Long-delayed audits of the four funds managed by the NCUA showed them to be in good financial health, the agency reported today.
NCUA Chairman Debbie Matz said the audits-which had been delayed because of the problems facing the corporate credit unions-came back "clean," without qualifications and indicate that the credit union community "can be assured that the agency's finances remain strong."
Increased assessments to credit unions, making up for a dip in investment income, caused the revenue of the NCUSIF to more than double last year, the NCUA reported today.
The fund's revenue was $949.6 million last year, compared with $395.7 million in 2008, according to the annual reports for those years which the agency released.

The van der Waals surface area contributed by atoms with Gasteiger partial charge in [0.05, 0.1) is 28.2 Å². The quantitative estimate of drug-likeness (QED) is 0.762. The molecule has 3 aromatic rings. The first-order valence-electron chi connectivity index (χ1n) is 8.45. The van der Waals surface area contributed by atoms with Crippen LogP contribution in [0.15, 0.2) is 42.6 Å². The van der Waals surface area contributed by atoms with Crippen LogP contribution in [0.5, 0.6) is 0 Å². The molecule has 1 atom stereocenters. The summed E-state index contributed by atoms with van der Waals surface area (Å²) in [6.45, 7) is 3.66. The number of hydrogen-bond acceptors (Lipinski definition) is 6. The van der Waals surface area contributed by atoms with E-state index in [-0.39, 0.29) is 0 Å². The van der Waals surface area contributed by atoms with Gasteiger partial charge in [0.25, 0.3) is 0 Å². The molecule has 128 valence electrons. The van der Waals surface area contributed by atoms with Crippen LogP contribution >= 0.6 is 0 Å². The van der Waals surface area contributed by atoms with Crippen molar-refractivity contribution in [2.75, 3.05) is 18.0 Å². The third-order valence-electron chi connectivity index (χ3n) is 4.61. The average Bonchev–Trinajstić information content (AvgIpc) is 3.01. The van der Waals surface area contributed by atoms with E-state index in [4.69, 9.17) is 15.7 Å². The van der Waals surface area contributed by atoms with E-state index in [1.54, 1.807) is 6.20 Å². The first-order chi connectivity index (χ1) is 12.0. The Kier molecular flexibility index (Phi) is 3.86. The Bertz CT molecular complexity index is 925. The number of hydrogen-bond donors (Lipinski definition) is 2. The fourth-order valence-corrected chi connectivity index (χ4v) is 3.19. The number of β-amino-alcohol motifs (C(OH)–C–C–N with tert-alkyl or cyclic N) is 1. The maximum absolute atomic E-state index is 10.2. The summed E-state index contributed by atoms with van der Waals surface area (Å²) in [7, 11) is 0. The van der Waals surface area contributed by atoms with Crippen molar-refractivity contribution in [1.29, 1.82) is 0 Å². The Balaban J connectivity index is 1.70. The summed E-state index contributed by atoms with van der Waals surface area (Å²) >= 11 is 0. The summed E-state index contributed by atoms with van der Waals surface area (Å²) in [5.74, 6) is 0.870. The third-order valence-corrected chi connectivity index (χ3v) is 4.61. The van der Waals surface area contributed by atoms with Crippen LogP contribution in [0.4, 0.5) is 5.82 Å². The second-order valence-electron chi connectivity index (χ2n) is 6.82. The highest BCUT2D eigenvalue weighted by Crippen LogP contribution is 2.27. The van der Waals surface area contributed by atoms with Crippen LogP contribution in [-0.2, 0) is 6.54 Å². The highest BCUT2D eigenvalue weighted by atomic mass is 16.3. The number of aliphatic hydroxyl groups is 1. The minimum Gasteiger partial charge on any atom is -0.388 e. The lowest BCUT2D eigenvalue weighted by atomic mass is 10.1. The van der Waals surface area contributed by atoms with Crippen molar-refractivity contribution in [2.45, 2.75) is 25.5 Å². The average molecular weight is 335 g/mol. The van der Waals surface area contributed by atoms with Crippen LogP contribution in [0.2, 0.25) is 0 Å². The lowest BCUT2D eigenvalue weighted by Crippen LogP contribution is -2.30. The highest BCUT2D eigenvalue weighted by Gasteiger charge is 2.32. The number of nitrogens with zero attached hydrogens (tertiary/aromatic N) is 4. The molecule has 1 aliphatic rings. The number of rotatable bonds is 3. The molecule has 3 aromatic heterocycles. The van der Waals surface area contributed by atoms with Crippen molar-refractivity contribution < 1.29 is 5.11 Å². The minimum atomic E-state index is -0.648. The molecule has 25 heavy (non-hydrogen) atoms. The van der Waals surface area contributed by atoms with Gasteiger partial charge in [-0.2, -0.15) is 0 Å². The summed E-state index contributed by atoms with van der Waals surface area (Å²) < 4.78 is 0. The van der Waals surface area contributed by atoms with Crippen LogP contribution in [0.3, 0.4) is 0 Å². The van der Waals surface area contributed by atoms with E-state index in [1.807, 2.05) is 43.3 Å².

The 28 credit union failureslast year cost the fund $161.7 million. In 2008, 18 failures cost the fund $246.6 million.
The fund ended last year with $758.7 million in reserves.
The audited report also showed that the Central Liquidity Facility, for which Congress temporary lifted the borrowing cap, had outstanding loans of $18.4 billion. The CLF approved a $10 billion advance to the NCUSIF to stabilize the liquidity of U.S. Central and WesCorp.
The NCUA's operating fund collected $81.7 million in operating fees and had an overhead transfer rate from the NCUSIF of 53.8%. In 2008, it received $72.4 million and the overhead transfer rate was 52%. The OTR is what the agency charges the fund for regulating insurance-related matters at state chartered credit unions.
The Community Development Revolving Loan Fund had $13.2 million in outstanding loans at the end of 2009, compared with $10.6 million at the end of 2008.